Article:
'I wouldn't do this with Davy': Lee Chin stunned by ice-hockey drinking culture

Wexford hurling star Lee Chin has admitted that he was floored by the apparent 'drinking culture' that exists in professional ice-hockey, writes Paul Keane.

The star of Davy Fitzgerald's resurgent Model County setup spent a week with pro side the Vancouver Canucks recently as part of the AIB commissioned 'The Toughest Trade' documentary series.

The show will air tomorrow evening on RTE 2 TV at 10.35pm and will chronicle the 24-year-old's attempts to learn the game in a brief period of time with the National Hockey League club.

Chin, who had a stint with League of Ireland side Wexford Youths last autumn, said it was an eyeopening experience, revealing that players routinely drank alcohol before games and thought nothing of it.

"The drinking culture that they had there, I couldn't believe it," said Chin. "They were lowering pints the day before a game, I couldn't believe it.

"They have this thing every year called the luncheon and I was invited to it. I had lunch there with them all and Erik Gudbranson (player) was sitting across from me with one of his team-mates and I had a guy here beside me that trained me during the week.

"Erik was injured but the other guys, the two of them ordered two pints of Heineken or something. I had a glass of water in front of me. I was thinking, 'these lads are playing tomorrow, could the two of them be injured?' I had to ask what's the story? I just asked, 'are you playing tomorrow?' He says, 'I am, yeah'. He looked at me as if, you know, 'yeah, of course'.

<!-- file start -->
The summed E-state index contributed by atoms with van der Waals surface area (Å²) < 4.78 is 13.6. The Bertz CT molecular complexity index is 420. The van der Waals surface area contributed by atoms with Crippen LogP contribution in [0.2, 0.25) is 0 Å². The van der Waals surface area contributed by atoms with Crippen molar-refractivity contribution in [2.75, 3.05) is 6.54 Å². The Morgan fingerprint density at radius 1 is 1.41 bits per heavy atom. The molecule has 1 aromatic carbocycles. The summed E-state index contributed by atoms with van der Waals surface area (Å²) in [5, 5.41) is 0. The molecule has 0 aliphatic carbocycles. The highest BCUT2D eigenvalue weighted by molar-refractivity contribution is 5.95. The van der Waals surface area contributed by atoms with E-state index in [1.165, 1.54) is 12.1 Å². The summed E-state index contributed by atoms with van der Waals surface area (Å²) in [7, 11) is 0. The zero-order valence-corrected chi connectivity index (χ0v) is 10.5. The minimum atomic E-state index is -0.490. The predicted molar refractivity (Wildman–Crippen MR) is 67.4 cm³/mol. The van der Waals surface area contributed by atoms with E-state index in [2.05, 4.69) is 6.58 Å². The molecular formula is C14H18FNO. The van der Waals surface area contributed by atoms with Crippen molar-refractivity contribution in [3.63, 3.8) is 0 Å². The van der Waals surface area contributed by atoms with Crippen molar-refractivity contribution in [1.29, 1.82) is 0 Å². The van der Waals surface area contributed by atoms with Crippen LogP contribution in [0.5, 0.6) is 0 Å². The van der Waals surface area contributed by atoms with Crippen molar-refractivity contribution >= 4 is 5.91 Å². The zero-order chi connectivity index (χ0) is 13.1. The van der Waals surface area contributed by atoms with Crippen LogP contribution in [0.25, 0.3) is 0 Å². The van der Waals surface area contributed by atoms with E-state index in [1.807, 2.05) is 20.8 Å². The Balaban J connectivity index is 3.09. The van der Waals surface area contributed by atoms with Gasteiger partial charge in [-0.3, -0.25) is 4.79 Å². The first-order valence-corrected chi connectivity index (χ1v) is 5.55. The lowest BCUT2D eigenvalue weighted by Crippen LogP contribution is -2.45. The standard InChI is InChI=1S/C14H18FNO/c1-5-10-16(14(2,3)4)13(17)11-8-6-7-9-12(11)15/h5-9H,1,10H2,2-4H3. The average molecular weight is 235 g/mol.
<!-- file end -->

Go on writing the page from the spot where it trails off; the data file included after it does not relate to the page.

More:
"I was like, 'And you're having a pint, yeah?' He was 'yeah', looked at me as if, 'what's the big deal? what's the problem?' Managers, coaches and everyone was sitting around and I was thinking, 'I wouldn't do this with Davy, I'll tell you that!'

Chin attended one game while there which included two punch ups which, he claimed, were only punished with brief periods in a sin-bin.

"I picked a lot of brains, asked a lot of lads, what was the fighting about?" he said. "What fascinated me was the player power, the whole situation that allows players to throw off the gloves and fight. I thought at first that this was so barbaric, that it was allowed to go on in sport, it's crazy like.

"The players were able to explain, and I was so intrigued by it and the reasoning behind it, that literally the players police that ruling and there's nothing in the rule book to say you can't do it.

"It's there for the players to protect them. If a guy is acting the maggot with another player on the ice, he has to pay for it and that's the way it's done."

 

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